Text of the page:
Tag Archives: robert-gottlieb

Robert Gottlieb on the Art of Editing

The author-edit­or rela­tion­ship is an intim­ate one, and Robert Got­tlieb, edit­or of many well-loved books and of The New York­er for five years, knows this more than most. One of the best insights into this rela­tion­ship comes cour­tesy of an inter­view with Got­tlieb in The Par­is Review where the ‘ques­tions’ are actu­ally anec­dotes provided by some of the writers with whom he has worked over the years.

With com­ments from the likes of Joseph Heller, Dor­is Lessing, Michael Crichton and Robert Caro, the one thing that par­tic­u­larly struck me in the inter­view is how Got­tlieb con­tinu­ously describe­s how to be a good edit­or, one must also be a good read­er, writer and author.

He’s humble about the craft, too:

The fact is, this glor­i­fic­a­tion of edit­ors, of which I have been an extreme example, is not a whole­some thing. The editor’s rela­tion­ship to a book should be an invis­ible one. The last thing any­one read­ing Jane Eyre would want to know, for example, is that I had con­vinced Char­lotte Brontë that the first Mrs. Rochester should go up in flames. The most fam­ous case of edit­or­i­al inter­ven­tion in Eng­lish lit­er­at­ure has always bothered me—you know, that Dickens’s friend Bul­wer-Lyt­ton advised him to change the end of Great Expect­a­tions: I don’t want to know that! As a crit­ic, of course, as a lit­er­ary his­tor­i­an, I’m inter­ested, but as a read­er, I find it very dis­con­cert­ing. Nobody should know what I told Joe Heller and how grate­ful he is, if he is. It’s unkind to the read­er and just out of place.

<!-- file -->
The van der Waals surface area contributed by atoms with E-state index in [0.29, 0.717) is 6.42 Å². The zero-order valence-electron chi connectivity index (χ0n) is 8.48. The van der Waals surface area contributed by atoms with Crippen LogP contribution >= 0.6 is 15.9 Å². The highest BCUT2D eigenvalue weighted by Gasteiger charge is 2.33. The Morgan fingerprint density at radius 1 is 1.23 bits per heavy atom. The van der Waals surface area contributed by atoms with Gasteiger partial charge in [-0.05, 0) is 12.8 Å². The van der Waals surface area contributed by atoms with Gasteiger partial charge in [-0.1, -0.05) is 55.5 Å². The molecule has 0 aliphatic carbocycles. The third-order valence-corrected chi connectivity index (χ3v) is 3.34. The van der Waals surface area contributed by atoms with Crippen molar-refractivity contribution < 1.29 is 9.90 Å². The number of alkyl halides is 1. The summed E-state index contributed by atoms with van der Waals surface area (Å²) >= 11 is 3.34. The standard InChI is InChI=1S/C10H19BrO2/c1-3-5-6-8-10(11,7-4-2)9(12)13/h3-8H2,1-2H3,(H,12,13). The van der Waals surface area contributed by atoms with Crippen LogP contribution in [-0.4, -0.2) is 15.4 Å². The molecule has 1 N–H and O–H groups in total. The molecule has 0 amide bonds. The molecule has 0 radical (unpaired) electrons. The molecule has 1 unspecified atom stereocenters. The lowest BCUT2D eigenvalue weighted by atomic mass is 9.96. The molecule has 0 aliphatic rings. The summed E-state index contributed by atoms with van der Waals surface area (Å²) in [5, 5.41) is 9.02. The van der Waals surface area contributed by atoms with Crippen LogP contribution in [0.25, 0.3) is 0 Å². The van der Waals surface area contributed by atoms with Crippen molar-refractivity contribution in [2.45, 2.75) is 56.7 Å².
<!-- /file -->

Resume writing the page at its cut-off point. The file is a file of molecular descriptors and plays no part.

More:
A quote I missed on first read­ing the inter­view (but saw high­lighted on his Wiki­pe­dia entry) is this brief com­ment regard­ing his approach to edit­ing:

You have to sur­render to a book. If you do, when some­thing in it seems to be going askew, you are wounded. The more you have sur­rendered to a book, the more jar­ring its errors appear.

Many (all?) of The Par­is Review’s The Art of… inter­views are online and worth spend­ing some time with. Gab­ri­elle from The Con­tex­tu­al Life provides a high­light of some of the best inter­views, dat­ing back to Ern­est Hem­ing­way’s 1950s inter­view.

via @RebeccaSkloot